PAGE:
Ingrid Persson was one of the first three women to be ordained as priests within the Swedish church in 1960.
Ingrid Persson grew up in Västergötland. She was the daughter of Hildegard Andersson and John Persson, a land-owner. She gained her school-leaving certificate in Gothenburg in 1930, where she also sat her theology and philosophy exam in 1931. This was a preparatory exam to allow for further theological studies and included Greek. She then studied at Uppsala university where she was awarded her Bachelor of Theology in 1936. She initially worked as a teacher and then as a scout secretary for the Kristliga förening av unga kvinnor (KFUK) (young women’s Christian association) in Stockholm. From 1939 onwards she served as the youth secretary for Härnösand diocese. This post was closely associated with Bishop Torsten Bohlin of Härnösand. Ingrid Persson was responsible for youth work throughout Härnösand diocese, which then comprised 129 congregations. Her work often involved leading services (apart from Holy Communion) as well as preaching. By the Sunday before advent in 1939 she had already preached at Härnösand cathedral during a youth service there. In her memoires she noted something one of the congregational members wrote to the congregational priest following her sermon in Hackås, long before women could become priests: “Dear Pastor! I think women should be able to serve as priests. Women preach with greater love.” Following a seven-year stint as youth secretary Ingrid Persson then worked as a teacher at the Ersta diakonissanstalt (social welfare institute) in Stockholm and then as a study supervisor at Samariterhemmet in Uppsala. She became an ordained deacon in 1949.
Torsten Bohlin encouraged Ingrid Persson in her work for Härnösand diocese. He himself was in favour of women being ordained as priests and his view was shared by other theologians, such as the bishops Ruben Josefson, Olle Nystedt, and Martin Lindström. Ingrid Persson contributed to a commemorative volume on Torsten Bohlin published in 1950 in which she relayed his comment to her when he saw her dressed as a deaconess in the spring of 1950: “Nearly a priest!”. Ingrid Persson’s own reflection on this was: “Scrutinised again. And passed muster, for the time being. Nearly a priest!”.
On the eve of Easter, in the year after the Swedish Church’s decision in 1958 to admit women to the priesthood, Ingrid Persson was staying with Archbishop Gunnar Hultgren at the archbishop’s residence in Uppsala. Just as she was about to leave the archbishop informed her that there was something he wanted to discuss with her. “I want to ask you if you could consider putting yourself forward as the first female priest of our church. We have taken the decision but we must now act upon it.” Following the archbishop’s proposal and Ingrid Persson’s reflection on it, she was put through practical training for the priesthood and then, in 1959, she was put on a placement as a priest in Lund. She could not do this in Uppsala because the leader of the training course there was opposed to female priests. Ingrid Persson has recounted in her memoires that she encountered both support and opposition in her journey. A student priest in Uppsala told her that he could not serve as a priest in Härnösand congregation if she was also going to serve there: “Well, then I might be forced to stand beside you at Holy Communion. If you were to hand out the Eucharist then those receiving it would not receive Christ as you are a woman.” Ingrid Persson repeated this conversation to Archbishop Gunnar Hultgren and he was horrified: “This is a soon-to-be ordained priest’s view of the Eucharist!” She also faced opposition from others. Right before her ordination she received a letter from the priest she would replace. The letter practically condemned her to be damned by God should she go through with her ordination.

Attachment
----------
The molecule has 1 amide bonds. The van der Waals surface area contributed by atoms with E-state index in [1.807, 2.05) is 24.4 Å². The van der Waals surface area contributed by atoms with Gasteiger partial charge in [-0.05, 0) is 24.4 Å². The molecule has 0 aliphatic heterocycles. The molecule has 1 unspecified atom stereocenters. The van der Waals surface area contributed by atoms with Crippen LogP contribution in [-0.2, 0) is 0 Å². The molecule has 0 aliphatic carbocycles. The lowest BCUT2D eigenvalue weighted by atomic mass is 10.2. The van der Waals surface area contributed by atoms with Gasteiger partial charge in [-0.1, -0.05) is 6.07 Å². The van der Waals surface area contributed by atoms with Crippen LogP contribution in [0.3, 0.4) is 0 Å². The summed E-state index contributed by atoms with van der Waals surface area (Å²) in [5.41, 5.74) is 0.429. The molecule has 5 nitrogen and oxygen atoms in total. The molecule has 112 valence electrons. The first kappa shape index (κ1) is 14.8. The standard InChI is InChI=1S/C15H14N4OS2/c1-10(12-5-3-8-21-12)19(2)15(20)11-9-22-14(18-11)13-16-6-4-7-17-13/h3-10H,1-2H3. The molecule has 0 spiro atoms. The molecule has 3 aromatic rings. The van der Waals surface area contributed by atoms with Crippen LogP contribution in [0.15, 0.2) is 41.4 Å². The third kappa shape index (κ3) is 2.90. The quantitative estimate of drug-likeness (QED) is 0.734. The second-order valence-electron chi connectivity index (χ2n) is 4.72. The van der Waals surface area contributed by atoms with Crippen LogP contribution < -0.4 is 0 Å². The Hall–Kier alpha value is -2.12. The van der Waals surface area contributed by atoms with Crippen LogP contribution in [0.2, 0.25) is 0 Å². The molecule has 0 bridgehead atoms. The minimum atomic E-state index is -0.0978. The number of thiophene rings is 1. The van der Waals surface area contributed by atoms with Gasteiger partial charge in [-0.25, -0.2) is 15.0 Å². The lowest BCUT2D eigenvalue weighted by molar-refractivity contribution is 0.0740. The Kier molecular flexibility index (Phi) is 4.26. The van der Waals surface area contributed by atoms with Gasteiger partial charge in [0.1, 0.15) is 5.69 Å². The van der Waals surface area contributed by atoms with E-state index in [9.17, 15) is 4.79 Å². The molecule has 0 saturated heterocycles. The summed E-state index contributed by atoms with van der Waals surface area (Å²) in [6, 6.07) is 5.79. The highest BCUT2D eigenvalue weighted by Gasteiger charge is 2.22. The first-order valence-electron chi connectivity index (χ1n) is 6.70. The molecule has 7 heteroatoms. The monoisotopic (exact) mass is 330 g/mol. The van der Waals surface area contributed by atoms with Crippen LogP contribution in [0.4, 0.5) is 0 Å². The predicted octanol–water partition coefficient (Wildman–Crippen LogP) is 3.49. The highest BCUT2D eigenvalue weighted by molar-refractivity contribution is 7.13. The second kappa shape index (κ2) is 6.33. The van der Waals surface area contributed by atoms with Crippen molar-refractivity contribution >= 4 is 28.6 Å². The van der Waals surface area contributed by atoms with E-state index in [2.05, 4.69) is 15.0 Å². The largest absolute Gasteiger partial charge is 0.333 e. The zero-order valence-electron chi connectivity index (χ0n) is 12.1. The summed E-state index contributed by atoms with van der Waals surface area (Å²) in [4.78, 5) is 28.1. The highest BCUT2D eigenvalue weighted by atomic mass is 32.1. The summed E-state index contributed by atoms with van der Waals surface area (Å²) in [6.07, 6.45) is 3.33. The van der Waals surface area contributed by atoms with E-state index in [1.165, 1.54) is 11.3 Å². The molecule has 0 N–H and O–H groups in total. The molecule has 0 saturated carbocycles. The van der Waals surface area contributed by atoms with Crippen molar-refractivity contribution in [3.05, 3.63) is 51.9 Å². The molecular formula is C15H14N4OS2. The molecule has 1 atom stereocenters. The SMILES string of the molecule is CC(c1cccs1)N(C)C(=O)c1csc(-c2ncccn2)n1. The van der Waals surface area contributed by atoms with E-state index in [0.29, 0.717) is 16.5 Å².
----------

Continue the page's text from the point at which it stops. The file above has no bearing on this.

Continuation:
At the Bishops’ synod of 21 January 1960 it was agreed that three women would be ordained as priests that year: Ingrid Persson, Elisabeth Djurle Olander and Margit Sahlin. Shortly afterwards Ingrid Persson was interviewed by Västernorrlands Allehanda newspaper, in which she stated her hope “that people don’t expect women ordained as priests to perform particularly remarkable services but to just be considered normal priests”. In another interview she refers back to Bishop Torsten Bohlin: “I know that Bishop Torsten Bohlin […] wanted me to be ordained. He was one of the first people to recognise that women’s contributions were too important to be ignored. Now it feels like I am fulfilling his wishes.”
Following her ordination as a priest at Härnösand cathedral on 10 April 1960 Ingrid Persson served as a priest for congregations in both Härnösand and Lund dioceses. Women who became ordained after her, and for whom she served as supervisor and sometimes mentor, have testified to how important she was to them. She encouraged them in a variety of ways. Barbro Westerlund, who was a trainee with Ingrid Persson during the 1960s, said in an interview many years later: “Her enthusiasm, warmth, and great devotion for the priesthood made her a significant role model […]. Already after a week at Njurunda congregation it felt clear: This is what I should do. It felt like a home-coming.” Throughout her life Ingrid Persson would say: “I pray for my girls”, by which she meant the young trainee-priests she had taken under her wing as probationaries and as assistants.
In 1978 Ingrid Persson married Sven Söderlund, a priest and parson. They never had children. Ingrid Persson died in Härnösand in 2000.